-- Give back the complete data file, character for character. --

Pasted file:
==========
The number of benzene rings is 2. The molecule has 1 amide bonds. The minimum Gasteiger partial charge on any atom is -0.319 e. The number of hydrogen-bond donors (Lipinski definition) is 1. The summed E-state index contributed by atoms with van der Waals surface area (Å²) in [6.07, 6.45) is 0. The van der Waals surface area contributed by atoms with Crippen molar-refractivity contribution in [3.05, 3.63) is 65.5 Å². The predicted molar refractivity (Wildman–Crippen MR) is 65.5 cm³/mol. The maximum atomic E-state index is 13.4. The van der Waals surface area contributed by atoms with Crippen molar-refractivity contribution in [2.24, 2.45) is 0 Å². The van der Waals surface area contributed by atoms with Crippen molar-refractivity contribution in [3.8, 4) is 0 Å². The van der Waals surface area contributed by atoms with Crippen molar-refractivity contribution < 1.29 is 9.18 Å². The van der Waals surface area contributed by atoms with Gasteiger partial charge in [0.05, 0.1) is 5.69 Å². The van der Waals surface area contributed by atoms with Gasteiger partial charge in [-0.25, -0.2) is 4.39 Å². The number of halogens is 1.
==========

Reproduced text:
The number of benzene rings is 2. The molecule has 1 amide bonds. The minimum Gasteiger partial charge on any atom is -0.319 e. The number of hydrogen-bond donors (Lipinski definition) is 1. The summed E-state index contributed by atoms with van der Waals surface area (Å²) in [6.07, 6.45) is 0. The van der Waals surface area contributed by atoms with Crippen molar-refractivity contribution in [3.05, 3.63) is 65.5 Å². The predicted molar refractivity (Wildman–Crippen MR) is 65.5 cm³/mol. The maximum atomic E-state index is 13.4. The van der Waals surface area contributed by atoms with Crippen molar-refractivity contribution in [2.24, 2.45) is 0 Å². The van der Waals surface area contributed by atoms with Crippen molar-refractivity contribution in [3.8, 4) is 0 Å². The van der Waals surface area contributed by atoms with Crippen molar-refractivity contribution < 1.29 is 9.18 Å². The van der Waals surface area contributed by atoms with Gasteiger partial charge in [0.05, 0.1) is 5.69 Å². The van der Waals surface area contributed by atoms with Gasteiger partial charge in [-0.25, -0.2) is 4.39 Å². The number of halogens is 1.